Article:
Ranaka Sisters Reunite As Year Of Silence Ends With Holiday Bonding

"We fight, and we are not pretentious towards one another. This year has tested our bond."

Ranaka Sisters Reunite As Year Of Silence Ends With Holiday Bonding - The Times Post
Ranaka Sisters Reunite As Year Of Silence Ends With Holiday Bonding.

Every holiday season is a time for families to come together, rest, and bond. And for the Ranaka family, it’s no different. With their parents, Nonceba and Kgotlaesele Ranaka, and their siblings, Manaka, Dineo, Mpumi, Ziggy, Ranaka, Mzingisi, and the grandchildren, the Ranakas have always celebrated the holidays in a big way.

However, this year, they’ve decided to keep things small and intimate, focusing on immediate family. “We didn’t plan too much this year,” Manaka tells ZiMoja. “We never really plan or know until the last minute. But before we had kids, there used to be this routine of us meeting at a relative’s house.

“Everybody would bring food and drinks, and we would share. When we had kids, we continued for a bit. But now that we’re older and extremely busy with our own families, we’d rather just keep it to immediate family.”

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While the Ranaka sisters, Dineo, Mpumi, and Manaka, often appear as a united force, they also face their fair share of sibling issues. “We fight, and we are not pretentious towards one another. This year has tested our bond,” Mpumi admits.

“In fact, Manaka and Mpumi revealed that they hadn’t spoken for an entire year. “Four of us were not talking. I won’t elaborate as to why. This was a huge deal for us. But the way we worked it out is important. It means we get to have a good festive season together,” Manaka explains.

The holiday season is not only a time for relaxation and bonding for the Ranakas, but it’s also an opportunity to make extra money through gigs, appearances, and hosting. “What a great time to do this with us as a family being in a happy place and on speaking terms,” Manaka adds.

Mpumi also shares that it would have been sad for her to get married without her sisters being there. Luckily, the sisters have since reunited and celebrated their father’s 80th birthday together.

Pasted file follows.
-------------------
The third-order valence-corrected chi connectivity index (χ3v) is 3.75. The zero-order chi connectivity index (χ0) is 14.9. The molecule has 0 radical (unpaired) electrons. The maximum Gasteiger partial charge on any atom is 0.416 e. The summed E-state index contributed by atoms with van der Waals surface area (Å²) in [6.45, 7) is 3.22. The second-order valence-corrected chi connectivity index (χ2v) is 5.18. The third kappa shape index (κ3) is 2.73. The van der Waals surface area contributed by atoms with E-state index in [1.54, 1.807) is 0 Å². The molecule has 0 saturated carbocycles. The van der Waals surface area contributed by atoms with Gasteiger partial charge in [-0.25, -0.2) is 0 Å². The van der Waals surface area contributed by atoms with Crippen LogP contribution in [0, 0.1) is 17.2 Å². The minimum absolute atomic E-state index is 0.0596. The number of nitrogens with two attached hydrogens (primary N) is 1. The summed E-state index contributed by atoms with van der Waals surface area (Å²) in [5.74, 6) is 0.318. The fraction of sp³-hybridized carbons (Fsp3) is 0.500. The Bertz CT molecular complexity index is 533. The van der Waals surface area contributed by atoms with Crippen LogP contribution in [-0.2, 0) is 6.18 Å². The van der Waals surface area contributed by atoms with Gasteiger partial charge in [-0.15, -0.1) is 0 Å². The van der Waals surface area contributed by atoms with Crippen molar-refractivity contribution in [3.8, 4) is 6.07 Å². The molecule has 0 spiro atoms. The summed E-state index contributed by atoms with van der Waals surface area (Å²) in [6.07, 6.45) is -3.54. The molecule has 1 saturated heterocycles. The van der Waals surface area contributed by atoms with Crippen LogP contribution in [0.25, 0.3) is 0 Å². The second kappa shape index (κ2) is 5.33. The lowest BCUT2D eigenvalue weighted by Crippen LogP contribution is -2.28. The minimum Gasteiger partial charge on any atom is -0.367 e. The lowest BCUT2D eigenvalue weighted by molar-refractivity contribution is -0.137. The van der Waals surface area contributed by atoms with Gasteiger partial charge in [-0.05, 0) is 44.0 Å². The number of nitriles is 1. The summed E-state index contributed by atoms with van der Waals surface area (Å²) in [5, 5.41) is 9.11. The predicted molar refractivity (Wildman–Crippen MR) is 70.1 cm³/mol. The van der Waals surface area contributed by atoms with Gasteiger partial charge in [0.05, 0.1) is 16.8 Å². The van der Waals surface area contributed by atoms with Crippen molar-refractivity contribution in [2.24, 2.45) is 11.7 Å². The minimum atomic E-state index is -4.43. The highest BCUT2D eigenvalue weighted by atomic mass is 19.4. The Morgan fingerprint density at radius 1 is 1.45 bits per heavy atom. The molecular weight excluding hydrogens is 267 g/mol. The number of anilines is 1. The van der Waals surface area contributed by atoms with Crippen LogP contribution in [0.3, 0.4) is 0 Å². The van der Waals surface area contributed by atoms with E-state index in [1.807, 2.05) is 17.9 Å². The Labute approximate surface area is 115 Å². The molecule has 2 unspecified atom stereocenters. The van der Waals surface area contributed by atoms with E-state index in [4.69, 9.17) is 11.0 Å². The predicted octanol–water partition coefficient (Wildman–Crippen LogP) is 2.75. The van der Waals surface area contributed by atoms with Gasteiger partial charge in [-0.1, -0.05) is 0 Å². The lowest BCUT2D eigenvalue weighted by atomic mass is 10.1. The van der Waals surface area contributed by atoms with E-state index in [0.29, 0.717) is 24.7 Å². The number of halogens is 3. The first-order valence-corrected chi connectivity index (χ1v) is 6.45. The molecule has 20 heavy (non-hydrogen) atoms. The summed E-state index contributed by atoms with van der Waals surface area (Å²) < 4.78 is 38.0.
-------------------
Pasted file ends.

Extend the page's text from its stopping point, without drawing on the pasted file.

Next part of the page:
Being in the limelight while dealing with personal issues can be tough, but the Ranaka sisters are determined to navigate through it all. Manaka reflects on her 43rd birthday this year, stating that it was a year of self-awareness and feeling re-awakened.

“I survived COVID-19, and everything started there for me,” she reveals. “Turning 40 felt like a revelation and a rebirth. It was self-realization. I’m feeling the same way about 2023. I have the guts to go for anything I want, whether it be in relationships or pursuing my dreams.”

Manaka emphasizes that 2023 was a year of awakening and that 2024 will be a year of action. “I learned never to go back. Onward we go. Never go back to past relationships or situations. I’m a giver, and that won’t change. This year, I’ve learned valuable lessons. I have that ‘sundiqhela kak’bi’ energy now,” she declares.

Looking ahead to 2024, Manaka hopes to do better and be better. She doesn’t believe in making New Year’s resolutions or putting unnecessary pressure on herself. Instead, she focuses on trying her best and avoiding the pitfalls of depression. “This year, I tried, and that’s what I plan to do in 2024,” she concludes.

The Ranaka sisters have shown that even amid personal challenges, family bonds can be mended and strengthened during the holiday season. As they come together to celebrate and reflect on the past year, they remind us all of the importance of love, forgiveness, and growth within our own families.

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